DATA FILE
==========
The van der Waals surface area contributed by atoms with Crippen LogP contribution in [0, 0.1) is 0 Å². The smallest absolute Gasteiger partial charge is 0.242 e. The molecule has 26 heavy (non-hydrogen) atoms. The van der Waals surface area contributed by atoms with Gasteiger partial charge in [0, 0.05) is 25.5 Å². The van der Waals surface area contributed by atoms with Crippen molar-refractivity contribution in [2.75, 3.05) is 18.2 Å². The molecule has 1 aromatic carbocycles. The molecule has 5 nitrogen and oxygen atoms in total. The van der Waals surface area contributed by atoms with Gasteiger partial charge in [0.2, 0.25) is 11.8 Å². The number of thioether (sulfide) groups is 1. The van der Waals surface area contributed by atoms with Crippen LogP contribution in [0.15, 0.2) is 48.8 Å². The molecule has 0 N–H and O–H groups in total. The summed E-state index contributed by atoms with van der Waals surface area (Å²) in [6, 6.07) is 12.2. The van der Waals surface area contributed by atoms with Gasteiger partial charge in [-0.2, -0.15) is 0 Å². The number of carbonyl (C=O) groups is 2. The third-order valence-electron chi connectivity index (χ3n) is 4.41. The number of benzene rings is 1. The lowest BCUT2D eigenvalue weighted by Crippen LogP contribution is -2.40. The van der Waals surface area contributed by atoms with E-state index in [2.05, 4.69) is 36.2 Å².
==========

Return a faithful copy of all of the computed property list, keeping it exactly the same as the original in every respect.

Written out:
The van der Waals surface area contributed by atoms with Crippen LogP contribution in [0, 0.1) is 0 Å². The smallest absolute Gasteiger partial charge is 0.242 e. The molecule has 26 heavy (non-hydrogen) atoms. The van der Waals surface area contributed by atoms with Gasteiger partial charge in [0, 0.05) is 25.5 Å². The van der Waals surface area contributed by atoms with Crippen molar-refractivity contribution in [2.75, 3.05) is 18.2 Å². The molecule has 1 aromatic carbocycles. The molecule has 5 nitrogen and oxygen atoms in total. The van der Waals surface area contributed by atoms with Gasteiger partial charge in [0.2, 0.25) is 11.8 Å². The number of thioether (sulfide) groups is 1. The van der Waals surface area contributed by atoms with Crippen LogP contribution in [0.15, 0.2) is 48.8 Å². The molecule has 0 N–H and O–H groups in total. The summed E-state index contributed by atoms with van der Waals surface area (Å²) in [6, 6.07) is 12.2. The van der Waals surface area contributed by atoms with Gasteiger partial charge in [-0.2, -0.15) is 0 Å². The number of carbonyl (C=O) groups is 2. The third-order valence-electron chi connectivity index (χ3n) is 4.41. The number of benzene rings is 1. The lowest BCUT2D eigenvalue weighted by Crippen LogP contribution is -2.40. The van der Waals surface area contributed by atoms with E-state index in [2.05, 4.69) is 36.2 Å².